If being a “good listener” is a trait of being a good leader, then Dr. Reginald Brothers, the relatively new DHS Under Secretary for Science and Technology, is well on his way to being the type of leader that DHS S&T needs. Now that he has been in his position for several months, there are no longer any outside restrictions on structural or personnel changes he can make, should he choose to do so. But will he?
In DHS Science and Technology’s continuing tradition of public outreach and media engagement, S&T Under Secretary Reggie Brothers has shared a note inviting the homeland security community to weigh in on future threats, challenges and needs. Check out the links to help S&T plan for the future.
By Sharla P. Rausch
The space program that put a man on the moon in a few short years also propelled us decades forward in technology development. Space science and technology has resulted in more than 1,500 innovations, showing what can happen when imaginations, fueled by science, are allowed to soar.
As a new DHS Secretary takes the helm, Security Debrief contributors came together for the First Chris Battle Homeland Security Colloquium. In the spirit of the late Chris Battle’s vision for debate and discussion on pressing homeland security matters, contributors weighed a series of important questions about DHS’ future.
The House Homeland Security Committee did something yesterday it has not done in the past several years, for anyone: it came out in full force for DHS Secretary Jeh Johnson’s maiden appearance before the committee. It was a positive performance by the Secretary, who showed himself adept at answering questions, even as his lawyer’s instincts kept him from falling into political traps.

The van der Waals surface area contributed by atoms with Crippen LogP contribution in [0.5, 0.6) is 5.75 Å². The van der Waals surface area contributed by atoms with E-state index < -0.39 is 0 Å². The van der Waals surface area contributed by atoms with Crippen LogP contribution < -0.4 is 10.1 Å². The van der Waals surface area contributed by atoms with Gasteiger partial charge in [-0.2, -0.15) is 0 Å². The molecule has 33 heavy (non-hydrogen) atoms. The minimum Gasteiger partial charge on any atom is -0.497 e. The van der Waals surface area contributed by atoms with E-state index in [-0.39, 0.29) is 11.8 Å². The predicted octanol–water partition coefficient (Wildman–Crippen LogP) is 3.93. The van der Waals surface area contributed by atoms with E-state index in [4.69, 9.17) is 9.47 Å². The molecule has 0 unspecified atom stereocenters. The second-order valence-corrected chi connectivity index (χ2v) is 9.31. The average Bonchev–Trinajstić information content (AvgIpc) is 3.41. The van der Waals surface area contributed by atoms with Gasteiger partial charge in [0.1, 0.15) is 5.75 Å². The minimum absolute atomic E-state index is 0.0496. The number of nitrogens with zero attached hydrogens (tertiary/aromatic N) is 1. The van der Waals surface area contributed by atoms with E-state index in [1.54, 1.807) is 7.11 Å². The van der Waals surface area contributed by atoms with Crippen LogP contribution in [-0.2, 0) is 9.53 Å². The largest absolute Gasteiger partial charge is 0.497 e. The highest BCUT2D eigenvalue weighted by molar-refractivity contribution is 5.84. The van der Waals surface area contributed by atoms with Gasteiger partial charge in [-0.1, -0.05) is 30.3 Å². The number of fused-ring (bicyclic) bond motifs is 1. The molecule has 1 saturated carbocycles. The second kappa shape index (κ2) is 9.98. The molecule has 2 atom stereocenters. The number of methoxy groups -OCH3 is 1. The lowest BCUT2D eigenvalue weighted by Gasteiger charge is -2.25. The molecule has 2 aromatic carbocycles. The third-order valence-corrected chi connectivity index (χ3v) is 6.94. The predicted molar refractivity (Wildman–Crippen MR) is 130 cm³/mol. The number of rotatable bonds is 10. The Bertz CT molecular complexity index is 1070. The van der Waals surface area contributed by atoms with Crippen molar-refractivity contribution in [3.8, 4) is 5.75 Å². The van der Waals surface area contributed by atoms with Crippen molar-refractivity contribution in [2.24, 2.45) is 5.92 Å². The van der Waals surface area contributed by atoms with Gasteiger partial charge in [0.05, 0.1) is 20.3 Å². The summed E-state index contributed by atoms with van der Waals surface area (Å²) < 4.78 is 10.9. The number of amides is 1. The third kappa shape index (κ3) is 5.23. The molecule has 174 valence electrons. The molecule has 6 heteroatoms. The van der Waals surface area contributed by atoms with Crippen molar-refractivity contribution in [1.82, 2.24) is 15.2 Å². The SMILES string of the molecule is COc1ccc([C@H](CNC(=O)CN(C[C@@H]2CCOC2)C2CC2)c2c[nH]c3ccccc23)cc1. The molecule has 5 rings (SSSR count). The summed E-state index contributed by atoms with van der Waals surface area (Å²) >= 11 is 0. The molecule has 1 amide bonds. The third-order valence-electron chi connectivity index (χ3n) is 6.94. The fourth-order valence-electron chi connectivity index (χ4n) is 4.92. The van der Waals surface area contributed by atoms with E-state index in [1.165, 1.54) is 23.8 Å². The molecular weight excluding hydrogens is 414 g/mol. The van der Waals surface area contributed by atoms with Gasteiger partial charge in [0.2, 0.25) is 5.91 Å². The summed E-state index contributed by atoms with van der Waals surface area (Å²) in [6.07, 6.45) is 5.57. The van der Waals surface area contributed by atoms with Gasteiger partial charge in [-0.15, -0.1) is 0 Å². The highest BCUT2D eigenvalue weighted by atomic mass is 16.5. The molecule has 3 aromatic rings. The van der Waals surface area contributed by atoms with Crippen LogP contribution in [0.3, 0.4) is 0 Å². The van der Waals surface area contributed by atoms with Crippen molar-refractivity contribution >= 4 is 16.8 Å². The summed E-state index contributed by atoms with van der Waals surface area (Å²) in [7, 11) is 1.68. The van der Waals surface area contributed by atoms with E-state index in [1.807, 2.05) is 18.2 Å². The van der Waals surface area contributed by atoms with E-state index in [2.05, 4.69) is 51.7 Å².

On Thursday, February 27, 2014, Security Debrief and Catalyst Partners will host the First Annual Chris Battle Homeland Security Colloquium. Security Debrief’s expert contributors will come together to discuss and debate the current state of U.S. homeland security, DHS, and the threats and priorities the country will face in the year ahead.
We now have information on 800,000 people in our terrorist databases. We have “big data,” as the people would say who pretend to know something about it. Big Data, they often claim, will solve the problem. To my mind, we have a big search, analysis and distribution problem, and despite “big data” claims of prowess, connecting the dots before a terrorist strikes is never going to be an easy thing.
In Security Debrief’s fourth annual April Fools coverage, we’ve collected some stories the rest of the media somehow missed.